My weight was something I was always aware of growing up. I typically ate healthy foods, but I still struggled with feeling like the “chubby” friend for most of my middle and high school years. That led me to try every fad diet out there and caused my weight to constantly fluctuate. Once I was on my own during college, it got even worse.
Between the stress of college, work, breakups, and the bad influences from friends who never seemed to gain weight, I started making extremely unhealthy food choices. One week I would be on the Master Cleanse, basically drinking lemon water for 10 days, and then I would spend the next few weeks eating burgers, burritos and entire boxes of Cinnamon Toast Crunch. I had a debilitating relationship with food during those college years—I used food to cope and comfort myself and to fit in with my peers. It got to the point where I felt like I’d already gone downhill, so what I ate didn’t really matter. I thought, Why stop at half of a burrito at 2 a.m. when there’s a perfectly good second half just sitting there?
In 2010, I finished school and was living back at home. That was when I really began to notice the emotional toll my body was taking on me. I wasn’t happy, and it wasn’t just about my waistline anymore. It was deeper than that. I didn’t feel good about the choices I was making, and that impacted many different areas of my life. This led me to struggle with depression. It all came to a head one day when I snapped at my dad and then completely broke down. I knew then that I needed to make some serious changes, starting on the inside.
Unlike all the yo-yo dieting I had done throughout the previous years, this time was different: I took the focus off of the scale and shape of my physical body and put it on how I felt. I wanted to feel good inside and out, and I knew that started with my nutrition.
Instead of restricting myself from eating “bad foods,” I concentrated on adding healthy ones to my diet. However, I did say goodbye to boozy late-night drive-through burritos and made small “rules” for myself. The first was to limit having wine or a cocktail to weekends instead of every night. I also started making little swaps, like sticking to just nuts and cheese from the cheese plate and ignoring the bread or having a bowl of plain greek yoghurt with fruit or peanut butter instead of froyo when I wanted dessert.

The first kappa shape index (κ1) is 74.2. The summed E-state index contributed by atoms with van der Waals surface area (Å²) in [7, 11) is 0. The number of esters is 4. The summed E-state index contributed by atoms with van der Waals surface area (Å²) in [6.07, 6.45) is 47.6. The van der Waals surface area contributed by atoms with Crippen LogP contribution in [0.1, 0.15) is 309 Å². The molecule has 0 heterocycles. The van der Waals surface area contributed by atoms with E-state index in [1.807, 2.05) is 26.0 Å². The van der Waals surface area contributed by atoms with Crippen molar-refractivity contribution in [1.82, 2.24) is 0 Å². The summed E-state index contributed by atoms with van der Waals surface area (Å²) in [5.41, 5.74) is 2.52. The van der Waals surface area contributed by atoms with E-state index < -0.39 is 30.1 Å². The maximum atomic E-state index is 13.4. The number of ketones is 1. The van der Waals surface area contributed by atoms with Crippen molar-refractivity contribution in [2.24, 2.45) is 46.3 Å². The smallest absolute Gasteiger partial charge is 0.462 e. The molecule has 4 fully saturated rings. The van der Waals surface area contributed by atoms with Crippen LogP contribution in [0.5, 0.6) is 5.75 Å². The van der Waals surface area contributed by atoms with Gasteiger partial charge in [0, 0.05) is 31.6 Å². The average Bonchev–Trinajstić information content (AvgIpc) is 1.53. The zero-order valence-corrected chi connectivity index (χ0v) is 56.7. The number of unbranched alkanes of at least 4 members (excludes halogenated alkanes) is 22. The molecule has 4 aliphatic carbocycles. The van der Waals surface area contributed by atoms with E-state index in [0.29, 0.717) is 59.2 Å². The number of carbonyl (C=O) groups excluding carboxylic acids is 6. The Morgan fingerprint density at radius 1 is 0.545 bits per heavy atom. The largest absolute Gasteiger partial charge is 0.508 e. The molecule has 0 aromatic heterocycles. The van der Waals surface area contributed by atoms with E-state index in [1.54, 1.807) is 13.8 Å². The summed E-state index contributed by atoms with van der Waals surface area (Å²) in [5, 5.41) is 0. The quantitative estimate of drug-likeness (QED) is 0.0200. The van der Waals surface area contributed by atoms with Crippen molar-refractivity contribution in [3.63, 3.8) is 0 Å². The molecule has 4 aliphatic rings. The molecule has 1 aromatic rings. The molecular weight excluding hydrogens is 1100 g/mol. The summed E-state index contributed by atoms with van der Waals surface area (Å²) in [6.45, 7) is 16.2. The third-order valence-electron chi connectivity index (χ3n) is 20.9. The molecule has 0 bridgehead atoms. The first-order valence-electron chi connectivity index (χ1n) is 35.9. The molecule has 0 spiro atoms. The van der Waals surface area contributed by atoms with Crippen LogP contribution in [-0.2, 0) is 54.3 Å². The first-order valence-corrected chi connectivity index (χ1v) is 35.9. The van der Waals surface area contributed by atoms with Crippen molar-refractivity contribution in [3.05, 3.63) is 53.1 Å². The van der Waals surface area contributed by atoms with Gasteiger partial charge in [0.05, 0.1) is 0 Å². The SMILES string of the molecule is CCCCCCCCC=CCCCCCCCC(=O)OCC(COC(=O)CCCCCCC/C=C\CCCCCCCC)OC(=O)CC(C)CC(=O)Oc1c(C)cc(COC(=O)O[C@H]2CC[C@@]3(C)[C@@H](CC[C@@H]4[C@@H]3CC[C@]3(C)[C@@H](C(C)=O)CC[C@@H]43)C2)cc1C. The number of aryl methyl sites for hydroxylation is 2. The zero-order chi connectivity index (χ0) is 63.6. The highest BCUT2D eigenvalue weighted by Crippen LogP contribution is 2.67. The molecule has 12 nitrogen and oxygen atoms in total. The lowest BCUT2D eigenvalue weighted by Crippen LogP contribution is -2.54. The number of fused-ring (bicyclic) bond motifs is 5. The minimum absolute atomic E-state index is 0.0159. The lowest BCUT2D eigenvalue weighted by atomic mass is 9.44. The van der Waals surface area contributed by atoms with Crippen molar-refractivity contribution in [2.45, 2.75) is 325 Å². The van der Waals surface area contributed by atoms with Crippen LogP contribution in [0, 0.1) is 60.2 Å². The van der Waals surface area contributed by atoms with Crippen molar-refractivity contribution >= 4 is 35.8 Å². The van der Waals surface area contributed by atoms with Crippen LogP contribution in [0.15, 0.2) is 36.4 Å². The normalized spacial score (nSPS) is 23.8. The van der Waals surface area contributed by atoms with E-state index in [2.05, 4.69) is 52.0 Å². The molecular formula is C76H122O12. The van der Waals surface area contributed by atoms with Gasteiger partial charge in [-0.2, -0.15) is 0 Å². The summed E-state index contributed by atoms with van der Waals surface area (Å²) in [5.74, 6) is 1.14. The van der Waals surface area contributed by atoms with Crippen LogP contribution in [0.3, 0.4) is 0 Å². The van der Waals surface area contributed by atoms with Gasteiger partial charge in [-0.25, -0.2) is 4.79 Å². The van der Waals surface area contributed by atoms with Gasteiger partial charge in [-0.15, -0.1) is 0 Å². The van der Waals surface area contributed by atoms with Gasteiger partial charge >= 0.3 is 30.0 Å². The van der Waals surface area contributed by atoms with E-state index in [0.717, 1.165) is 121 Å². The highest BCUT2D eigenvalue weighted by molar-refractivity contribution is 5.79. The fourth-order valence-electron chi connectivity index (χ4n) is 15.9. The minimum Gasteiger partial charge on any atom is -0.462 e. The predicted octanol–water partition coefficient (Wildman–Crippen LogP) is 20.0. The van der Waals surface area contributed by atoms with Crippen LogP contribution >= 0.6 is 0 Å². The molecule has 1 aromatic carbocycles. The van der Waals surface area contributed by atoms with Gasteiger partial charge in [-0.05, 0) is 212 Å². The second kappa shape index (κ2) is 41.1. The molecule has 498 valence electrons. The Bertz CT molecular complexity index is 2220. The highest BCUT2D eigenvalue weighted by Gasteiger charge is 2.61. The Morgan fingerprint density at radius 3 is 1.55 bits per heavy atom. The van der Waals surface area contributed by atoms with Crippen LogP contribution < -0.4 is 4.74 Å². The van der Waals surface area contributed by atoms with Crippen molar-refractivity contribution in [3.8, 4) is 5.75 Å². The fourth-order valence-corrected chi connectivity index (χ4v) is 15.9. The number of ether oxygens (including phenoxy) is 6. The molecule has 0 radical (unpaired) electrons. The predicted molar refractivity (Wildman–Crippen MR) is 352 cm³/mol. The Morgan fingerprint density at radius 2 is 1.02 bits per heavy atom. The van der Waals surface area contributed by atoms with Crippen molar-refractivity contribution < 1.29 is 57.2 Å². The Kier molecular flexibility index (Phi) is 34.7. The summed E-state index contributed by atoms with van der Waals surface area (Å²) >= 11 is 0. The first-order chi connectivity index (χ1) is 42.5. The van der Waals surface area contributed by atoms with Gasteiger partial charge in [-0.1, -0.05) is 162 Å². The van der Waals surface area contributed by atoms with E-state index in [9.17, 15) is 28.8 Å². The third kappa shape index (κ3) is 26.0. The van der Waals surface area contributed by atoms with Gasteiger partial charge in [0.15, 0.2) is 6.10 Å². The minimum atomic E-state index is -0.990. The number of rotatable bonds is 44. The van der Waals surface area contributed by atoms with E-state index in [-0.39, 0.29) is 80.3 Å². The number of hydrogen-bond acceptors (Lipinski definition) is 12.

Before, my diet was loaded with sugar, unhealthy fats, and huge portions. But after slowly making healthy swaps, my diet is rich in healthy fats, lean proteins and the right carbs. Now, I eat five meals per day. For breakfast, I have an egg with three egg whites, spinach, and sprouted-grain bread. My second meal is a protein shake with berries, almond butter, kale, and flax seeds. Meal three is something like grilled chicken with salad and avocado and hummus. For my next snack, I have a Greek yogurt with peanut butter and my homemade granola. Dinner is usually baked salmon with a small roasted sweet potato, grilled asparagus, and sprouted brown rice. If I want any kind of indulgence, I go for avocado chocolate pudding or homemade peanut butter cups—greasy pizza and fried food just don’t have the same appeal they used to. After six months of making these changes, I was down more than 10kgs.